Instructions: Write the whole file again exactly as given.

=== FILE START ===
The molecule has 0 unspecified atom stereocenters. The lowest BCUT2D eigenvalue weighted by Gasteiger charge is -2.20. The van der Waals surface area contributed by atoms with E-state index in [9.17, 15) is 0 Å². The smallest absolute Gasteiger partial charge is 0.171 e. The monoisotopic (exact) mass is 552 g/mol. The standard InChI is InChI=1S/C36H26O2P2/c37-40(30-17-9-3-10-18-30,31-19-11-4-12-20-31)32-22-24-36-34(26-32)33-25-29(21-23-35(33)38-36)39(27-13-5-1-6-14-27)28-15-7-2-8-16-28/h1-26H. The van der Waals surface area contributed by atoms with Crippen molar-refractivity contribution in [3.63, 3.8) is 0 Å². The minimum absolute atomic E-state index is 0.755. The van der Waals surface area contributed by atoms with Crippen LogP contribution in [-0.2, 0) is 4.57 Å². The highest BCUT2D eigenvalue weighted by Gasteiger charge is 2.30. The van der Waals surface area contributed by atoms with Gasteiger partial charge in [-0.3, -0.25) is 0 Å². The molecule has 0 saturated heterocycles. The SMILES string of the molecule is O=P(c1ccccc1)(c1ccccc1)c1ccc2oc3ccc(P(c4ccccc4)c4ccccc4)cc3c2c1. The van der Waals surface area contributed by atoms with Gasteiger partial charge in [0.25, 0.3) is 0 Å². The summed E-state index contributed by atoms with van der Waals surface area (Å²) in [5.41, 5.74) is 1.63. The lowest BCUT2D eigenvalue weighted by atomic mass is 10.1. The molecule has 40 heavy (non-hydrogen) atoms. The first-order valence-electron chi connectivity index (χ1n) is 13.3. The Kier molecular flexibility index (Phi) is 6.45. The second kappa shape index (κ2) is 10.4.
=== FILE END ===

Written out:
The molecule has 0 unspecified atom stereocenters. The lowest BCUT2D eigenvalue weighted by Gasteiger charge is -2.20. The van der Waals surface area contributed by atoms with E-state index in [9.17, 15) is 0 Å². The smallest absolute Gasteiger partial charge is 0.171 e. The monoisotopic (exact) mass is 552 g/mol. The standard InChI is InChI=1S/C36H26O2P2/c37-40(30-17-9-3-10-18-30,31-19-11-4-12-20-31)32-22-24-36-34(26-32)33-25-29(21-23-35(33)38-36)39(27-13-5-1-6-14-27)28-15-7-2-8-16-28/h1-26H. The van der Waals surface area contributed by atoms with Crippen molar-refractivity contribution in [3.63, 3.8) is 0 Å². The minimum absolute atomic E-state index is 0.755. The van der Waals surface area contributed by atoms with Crippen LogP contribution in [-0.2, 0) is 4.57 Å². The highest BCUT2D eigenvalue weighted by Gasteiger charge is 2.30. The van der Waals surface area contributed by atoms with Gasteiger partial charge in [-0.3, -0.25) is 0 Å². The molecule has 0 saturated heterocycles. The SMILES string of the molecule is O=P(c1ccccc1)(c1ccccc1)c1ccc2oc3ccc(P(c4ccccc4)c4ccccc4)cc3c2c1. The van der Waals surface area contributed by atoms with Gasteiger partial charge in [0.25, 0.3) is 0 Å². The summed E-state index contributed by atoms with van der Waals surface area (Å²) in [5.41, 5.74) is 1.63. The lowest BCUT2D eigenvalue weighted by atomic mass is 10.1. The molecule has 40 heavy (non-hydrogen) atoms. The first-order valence-electron chi connectivity index (χ1n) is 13.3. The Kier molecular flexibility index (Phi) is 6.45. The second kappa shape index (κ2) is 10.4.